Castle House (Bad Kötzting)
The lost castle house was located in the district of the same name in the Upper Palatinate town of Bad Kötzting in the Cham district of Bavaria (house no. 1). It lay on the southwestern edge of a south-facing spur foothills between the White Rain and the Dampfbach.
In the second half of the 12th century, a local nobility has come down to us that calls itself after Feßmannsdorf . In 1160, in a tradition of the Windberg monastery, a Fridericus de Vezvinisdorf is called and in 1184/85 Friederich et Mainhart de Vezwinesdorf are mentioned in a document from the monastery of Oberalteich . Vezmannsdorf then appears among the possessions of the monastery Rott and was in the Bailiwick Kötzting in Urbar of Viztumamtes Straubing entered.
The castle complex was probably only built in the 14th century. Under the census nobilium , a Dietricus Grauenuiser vom Haus (i.e. a Grafenwiesener from the nearby Grafenwiesen Castle ) is named. In 1373 a Fresmansdorfa Chuenrad appeared. The Rott ain haws inn monastery gives a Vesenstorffer the parish of Chosting, because he himself is up . 1417 a Chunrad der Mayr sat at Fasmansdorff called pey the Hawse . Obviously, the place name derives from the castle that used to belong to Feßmannsdorf (today part of Grafenwiesen ). In 1494, Zum Hawß, as it is called Veßmanßdorf , is still spoken.
Since 1500 are piston , which in this area at times many possessions and functions (eg. B. Castle Raindorf , Castle Hillstett , castle Kager , Castle Reichenberg ) were named as the owner of the house. In 1542 the house is referred to as the seat and court mark . In 1558 Christoph Pachmayr , a citizen of Kötzting, is the owner of the Hofmark. In 1603 Hans Pachmayr sold the estate to Hans Katzenberger , the caretaker of Lichteneck . On May 23, 1605, the abbot von Rott hands over the property as free property . In 1755 Johann Viertl came into the possession of the Hofmark. His widow, a remarried von Dengler , became the owner in 1766. In 1771 they sold the Hofmark to Karl Graf von Berchem .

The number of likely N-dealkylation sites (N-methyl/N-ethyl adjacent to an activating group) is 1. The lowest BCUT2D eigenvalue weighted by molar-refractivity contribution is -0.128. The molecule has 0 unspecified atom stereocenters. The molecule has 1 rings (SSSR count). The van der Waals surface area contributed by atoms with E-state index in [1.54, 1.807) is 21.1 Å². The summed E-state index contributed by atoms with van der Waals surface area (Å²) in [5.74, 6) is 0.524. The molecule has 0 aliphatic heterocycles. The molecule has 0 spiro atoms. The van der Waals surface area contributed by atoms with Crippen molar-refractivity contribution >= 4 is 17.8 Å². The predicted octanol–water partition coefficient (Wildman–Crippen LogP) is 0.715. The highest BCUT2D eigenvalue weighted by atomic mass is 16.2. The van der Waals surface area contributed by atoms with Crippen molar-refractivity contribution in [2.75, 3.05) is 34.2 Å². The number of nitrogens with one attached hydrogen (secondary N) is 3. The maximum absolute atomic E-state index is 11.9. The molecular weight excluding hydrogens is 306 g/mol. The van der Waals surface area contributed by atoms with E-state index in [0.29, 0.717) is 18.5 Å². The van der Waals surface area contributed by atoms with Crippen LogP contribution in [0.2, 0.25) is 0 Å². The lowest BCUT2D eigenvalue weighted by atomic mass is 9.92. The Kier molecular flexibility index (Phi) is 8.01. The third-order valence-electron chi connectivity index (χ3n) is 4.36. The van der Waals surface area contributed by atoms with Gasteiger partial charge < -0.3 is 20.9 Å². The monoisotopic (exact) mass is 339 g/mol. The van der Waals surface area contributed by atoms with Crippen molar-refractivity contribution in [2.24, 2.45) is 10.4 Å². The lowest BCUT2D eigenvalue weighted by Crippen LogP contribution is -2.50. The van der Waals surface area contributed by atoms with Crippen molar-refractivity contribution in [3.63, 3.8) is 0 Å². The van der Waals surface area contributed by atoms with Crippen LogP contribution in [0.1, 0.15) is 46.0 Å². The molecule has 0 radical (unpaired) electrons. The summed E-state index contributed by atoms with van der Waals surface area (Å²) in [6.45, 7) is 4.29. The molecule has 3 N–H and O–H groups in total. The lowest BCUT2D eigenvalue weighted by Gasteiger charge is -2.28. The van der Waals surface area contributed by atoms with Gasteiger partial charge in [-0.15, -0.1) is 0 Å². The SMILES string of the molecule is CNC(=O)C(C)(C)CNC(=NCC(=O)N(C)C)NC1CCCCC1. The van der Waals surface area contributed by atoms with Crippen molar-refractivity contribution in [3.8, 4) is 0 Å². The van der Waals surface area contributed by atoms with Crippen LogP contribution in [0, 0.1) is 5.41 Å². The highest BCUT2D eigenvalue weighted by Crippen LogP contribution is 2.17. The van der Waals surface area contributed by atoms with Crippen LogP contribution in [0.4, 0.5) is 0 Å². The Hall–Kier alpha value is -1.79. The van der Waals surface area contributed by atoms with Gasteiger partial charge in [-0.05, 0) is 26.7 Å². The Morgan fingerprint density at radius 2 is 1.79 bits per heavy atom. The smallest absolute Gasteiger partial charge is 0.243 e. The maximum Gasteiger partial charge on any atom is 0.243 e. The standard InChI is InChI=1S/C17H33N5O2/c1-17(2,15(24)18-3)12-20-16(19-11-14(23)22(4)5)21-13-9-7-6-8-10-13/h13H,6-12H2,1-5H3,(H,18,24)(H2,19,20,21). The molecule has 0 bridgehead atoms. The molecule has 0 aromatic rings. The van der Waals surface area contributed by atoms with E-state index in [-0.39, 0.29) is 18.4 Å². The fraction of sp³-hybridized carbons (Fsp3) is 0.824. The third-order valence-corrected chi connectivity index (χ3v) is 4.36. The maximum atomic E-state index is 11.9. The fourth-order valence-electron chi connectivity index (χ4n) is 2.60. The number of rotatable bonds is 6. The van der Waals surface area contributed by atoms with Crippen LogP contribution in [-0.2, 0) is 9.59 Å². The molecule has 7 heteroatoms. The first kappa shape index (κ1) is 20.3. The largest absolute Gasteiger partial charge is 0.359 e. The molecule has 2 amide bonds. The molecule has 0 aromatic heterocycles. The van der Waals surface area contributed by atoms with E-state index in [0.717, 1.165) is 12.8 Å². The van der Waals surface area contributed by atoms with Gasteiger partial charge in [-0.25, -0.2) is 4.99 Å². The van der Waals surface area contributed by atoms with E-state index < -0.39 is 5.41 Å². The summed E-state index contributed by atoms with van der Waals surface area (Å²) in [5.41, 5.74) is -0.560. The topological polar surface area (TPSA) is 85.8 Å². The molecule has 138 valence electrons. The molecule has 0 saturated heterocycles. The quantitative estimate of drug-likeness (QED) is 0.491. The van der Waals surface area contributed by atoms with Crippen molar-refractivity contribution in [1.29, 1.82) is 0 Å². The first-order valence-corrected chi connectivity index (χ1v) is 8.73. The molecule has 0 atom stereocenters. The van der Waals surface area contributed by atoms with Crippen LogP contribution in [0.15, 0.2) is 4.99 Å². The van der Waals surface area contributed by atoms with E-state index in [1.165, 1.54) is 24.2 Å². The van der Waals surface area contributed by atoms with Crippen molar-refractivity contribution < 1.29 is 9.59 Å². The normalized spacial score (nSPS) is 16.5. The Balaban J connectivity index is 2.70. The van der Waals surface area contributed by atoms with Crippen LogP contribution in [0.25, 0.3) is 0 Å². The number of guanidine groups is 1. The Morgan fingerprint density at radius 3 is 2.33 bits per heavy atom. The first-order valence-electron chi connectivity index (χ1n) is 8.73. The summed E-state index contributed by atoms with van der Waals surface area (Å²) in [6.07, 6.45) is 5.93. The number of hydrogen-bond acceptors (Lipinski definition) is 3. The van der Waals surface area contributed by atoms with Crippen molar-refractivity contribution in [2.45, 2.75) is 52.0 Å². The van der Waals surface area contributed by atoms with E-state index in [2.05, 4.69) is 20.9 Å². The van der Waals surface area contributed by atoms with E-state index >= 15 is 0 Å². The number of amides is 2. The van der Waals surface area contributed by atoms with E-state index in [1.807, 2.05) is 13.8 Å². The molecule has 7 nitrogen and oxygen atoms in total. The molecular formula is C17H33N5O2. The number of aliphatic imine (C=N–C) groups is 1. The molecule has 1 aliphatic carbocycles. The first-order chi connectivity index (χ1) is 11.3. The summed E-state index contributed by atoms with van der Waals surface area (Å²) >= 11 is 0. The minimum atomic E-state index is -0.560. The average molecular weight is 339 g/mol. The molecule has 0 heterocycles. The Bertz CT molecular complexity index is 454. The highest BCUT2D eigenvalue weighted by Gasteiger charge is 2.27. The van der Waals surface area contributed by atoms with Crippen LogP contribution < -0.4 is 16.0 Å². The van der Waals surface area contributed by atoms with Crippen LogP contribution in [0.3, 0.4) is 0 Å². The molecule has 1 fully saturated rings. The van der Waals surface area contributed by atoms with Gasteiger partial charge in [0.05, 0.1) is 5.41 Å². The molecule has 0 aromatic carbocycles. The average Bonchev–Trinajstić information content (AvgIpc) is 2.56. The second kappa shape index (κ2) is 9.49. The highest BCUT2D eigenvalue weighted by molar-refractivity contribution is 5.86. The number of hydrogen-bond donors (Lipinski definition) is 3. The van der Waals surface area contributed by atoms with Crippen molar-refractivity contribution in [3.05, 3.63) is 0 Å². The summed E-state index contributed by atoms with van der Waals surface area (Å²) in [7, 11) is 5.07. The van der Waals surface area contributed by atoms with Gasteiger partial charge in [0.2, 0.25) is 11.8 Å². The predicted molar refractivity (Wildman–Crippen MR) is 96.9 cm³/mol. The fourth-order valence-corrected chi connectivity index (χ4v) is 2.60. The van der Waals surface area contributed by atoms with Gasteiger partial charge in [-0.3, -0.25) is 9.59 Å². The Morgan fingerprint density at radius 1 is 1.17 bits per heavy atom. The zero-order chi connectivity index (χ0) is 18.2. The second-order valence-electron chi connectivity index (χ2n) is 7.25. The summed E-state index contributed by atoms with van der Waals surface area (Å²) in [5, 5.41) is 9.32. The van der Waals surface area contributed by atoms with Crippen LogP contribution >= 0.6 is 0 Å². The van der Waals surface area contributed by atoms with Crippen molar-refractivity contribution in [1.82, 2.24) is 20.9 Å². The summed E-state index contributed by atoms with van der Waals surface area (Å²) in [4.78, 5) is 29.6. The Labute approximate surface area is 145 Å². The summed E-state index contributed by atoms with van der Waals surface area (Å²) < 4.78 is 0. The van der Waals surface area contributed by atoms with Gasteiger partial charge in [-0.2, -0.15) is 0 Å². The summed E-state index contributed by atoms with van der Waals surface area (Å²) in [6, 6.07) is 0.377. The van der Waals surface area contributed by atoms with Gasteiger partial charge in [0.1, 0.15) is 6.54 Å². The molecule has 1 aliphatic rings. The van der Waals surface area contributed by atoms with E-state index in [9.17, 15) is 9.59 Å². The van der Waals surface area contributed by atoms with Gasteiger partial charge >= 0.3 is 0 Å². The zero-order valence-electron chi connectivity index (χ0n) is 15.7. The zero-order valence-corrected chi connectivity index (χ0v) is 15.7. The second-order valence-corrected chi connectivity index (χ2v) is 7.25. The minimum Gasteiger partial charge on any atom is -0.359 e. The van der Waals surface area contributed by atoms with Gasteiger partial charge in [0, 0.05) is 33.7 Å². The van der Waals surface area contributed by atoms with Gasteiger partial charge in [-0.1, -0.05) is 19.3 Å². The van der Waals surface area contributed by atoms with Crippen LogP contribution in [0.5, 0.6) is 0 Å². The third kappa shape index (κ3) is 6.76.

In 1820 the Counts of Berchem were allowed to set up a second class patrimonial court . In 1833 the state acquired the land and took over jurisdiction over the local subjects . After that the buildings were demolished and replaced by today's buildings.
Castle house then and now
On the map of Philipp Apian from 1568 the house is shown with a high tower, two buildings and a circular wall with loopholes , whereby the question is whether this is depicted realistically. Already in the country table from the first half of the 17th century, the house is referred to as a collapsed castle valley, is referred to as being dressed for a court mark . The building, which collapsed in the 17th century, must have been rebuilt later, as an oil painting by Theodor Stifler from 1665 shows. This new building must have been built under the Katzenbergers .
Today there are remains of the castle in an agricultural property of house (No. 1), without anything of the castle being recognizable. The artificially created plateau on which the castle stood and which is now surrounded by farm buildings is still there.
- Bernhard Ernst: Castle building in the southeastern Upper Palatinate from the early Middle Ages to the early modern period, Part II catalog (= work on the archeology of southern Germany . Volume 16 ). Dr. Faustus, Büchenbach 2001, ISBN 3-933474-20-5 .
- Max Piendl: The Kötzting Regional Court (pp. 51–52). (= Historical Atlas of Bavaria, part of Altbayern issue 5). Commission for Bavarian State History, Michael Lassleben Verlag, Munich 1953.